Good point. Apparently Hearst had a policy that the intern must be getting school credit in order to work there. Wang had enrolled in Parsons but once she secured the internship at Hearst, she decided not to go. Instead, she gave Hearst a letter from her undergraduate, Ohio State, saying that she would be receiving school credit. Hearst released this statement: “The plaintiff in this case, Xuedan Wang, misrepresented that she was a student, when in fact, she was not. The facts will show that this case is without merit.” Although Hearst required proof of school credit, I think a lot of the same issues remain. Some students need to obtain paid work during the summer in order to pay their tuition. Thus, while the company may be offering their interns a benefit in the form of class credit, only some students can afford to get this benefit and experience.

    On a different note, why are these interns receiving class credit for delivering dresses to photoshoots, organizing gift closets, etc.?

  4. Brooke McLeod says:

    Newspapers and other publications are notorious for making people go through internships like this as a gateway to a job in their field. I think something important to note here is that normally people taking these internships are in college and would likely have a lower expectation of receiving a job afterwards. Also, they would likely still have time left when they were students to apply for a job. Wang, as a 27 year old, seems like she expected to receive a permanent job offer from this internship. Were the job prospects from the internship misrepresented to her? Also, companies only be able to hire students that would be able to receive course credit for these internships to ensure that they will receive a benefit from this position?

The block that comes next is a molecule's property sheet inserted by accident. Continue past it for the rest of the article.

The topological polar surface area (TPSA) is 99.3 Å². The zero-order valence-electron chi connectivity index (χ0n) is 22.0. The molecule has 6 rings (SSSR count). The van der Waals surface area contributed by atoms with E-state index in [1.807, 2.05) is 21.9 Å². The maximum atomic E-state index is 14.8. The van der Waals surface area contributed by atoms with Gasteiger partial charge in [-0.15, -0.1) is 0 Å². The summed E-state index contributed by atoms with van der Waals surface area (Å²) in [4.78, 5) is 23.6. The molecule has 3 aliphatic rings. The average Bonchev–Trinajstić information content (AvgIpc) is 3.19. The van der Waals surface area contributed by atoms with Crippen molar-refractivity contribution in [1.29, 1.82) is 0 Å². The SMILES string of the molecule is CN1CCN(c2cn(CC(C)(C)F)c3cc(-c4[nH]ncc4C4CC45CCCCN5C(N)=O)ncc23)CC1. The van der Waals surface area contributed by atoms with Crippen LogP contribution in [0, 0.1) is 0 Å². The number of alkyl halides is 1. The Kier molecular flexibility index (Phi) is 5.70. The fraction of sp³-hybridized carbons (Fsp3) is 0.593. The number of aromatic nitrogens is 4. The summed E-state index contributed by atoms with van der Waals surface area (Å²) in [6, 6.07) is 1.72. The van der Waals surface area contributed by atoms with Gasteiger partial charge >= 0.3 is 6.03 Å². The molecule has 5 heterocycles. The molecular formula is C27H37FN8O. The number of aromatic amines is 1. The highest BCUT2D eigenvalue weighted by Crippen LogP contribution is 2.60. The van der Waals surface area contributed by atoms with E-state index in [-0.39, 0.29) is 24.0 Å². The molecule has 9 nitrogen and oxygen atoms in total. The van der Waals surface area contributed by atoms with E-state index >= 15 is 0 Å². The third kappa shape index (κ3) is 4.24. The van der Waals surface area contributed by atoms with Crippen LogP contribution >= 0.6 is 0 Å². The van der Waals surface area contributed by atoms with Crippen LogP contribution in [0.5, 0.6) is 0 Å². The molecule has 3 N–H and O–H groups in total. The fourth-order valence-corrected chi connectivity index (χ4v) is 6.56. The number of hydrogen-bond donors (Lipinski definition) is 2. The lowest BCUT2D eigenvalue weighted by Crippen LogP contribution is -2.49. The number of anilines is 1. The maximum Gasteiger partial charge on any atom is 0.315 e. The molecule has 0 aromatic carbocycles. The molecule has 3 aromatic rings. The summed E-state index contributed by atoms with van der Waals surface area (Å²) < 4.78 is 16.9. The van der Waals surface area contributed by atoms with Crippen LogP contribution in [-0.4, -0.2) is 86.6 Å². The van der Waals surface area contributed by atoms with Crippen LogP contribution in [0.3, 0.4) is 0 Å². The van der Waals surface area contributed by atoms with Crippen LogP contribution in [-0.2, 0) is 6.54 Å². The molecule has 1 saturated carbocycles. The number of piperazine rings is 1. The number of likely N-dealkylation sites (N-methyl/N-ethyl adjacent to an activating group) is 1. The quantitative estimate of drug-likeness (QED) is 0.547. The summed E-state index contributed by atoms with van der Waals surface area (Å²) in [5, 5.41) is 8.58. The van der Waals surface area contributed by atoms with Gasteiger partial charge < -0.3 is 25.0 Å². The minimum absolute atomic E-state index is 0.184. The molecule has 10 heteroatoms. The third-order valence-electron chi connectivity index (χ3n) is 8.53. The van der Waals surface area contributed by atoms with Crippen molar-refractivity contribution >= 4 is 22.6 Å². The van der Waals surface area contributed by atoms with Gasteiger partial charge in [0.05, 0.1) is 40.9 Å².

5. Joanna Collins says:

    What an interesting turn of events! In an interview, one of Miss Wang’s lawyers discussed the long-term risk of pursuing such a case, and why there are usually few complaints by interns. He indicated that many unpaid interns would not speak out in these circumstances out of concern for their future career prospects. No one wants to be perceived as “litigious” or ungrateful for the experience they gained, especially in a time in which finding a job is about as easy as striking oil in your backyard. Because of the harsh realities of the job market, there is usually no one to hold companies accountable for their treatment of interns.
    I think we need to take a closer look at the industries in which such practices are particularly prevalent, such as the fashion and film industry, to see if there is room for reform in their internship practices. As someone who is no stranger to unpaid internships, I understand that interns are paid in training, experience, and opportunity. At my summer internship, there were many times when it probably would have been quicker and easier for my supervisor to just do something herself; instead, she took the time to explain it to me. However, it sounds as though there are some circumstances in which employers do take advantage of free labor without giving too much thought to their side of the bargain. If this is common practice in some industries, we should ask what reforms might restore the mutual benefit that is supposed to come from internships.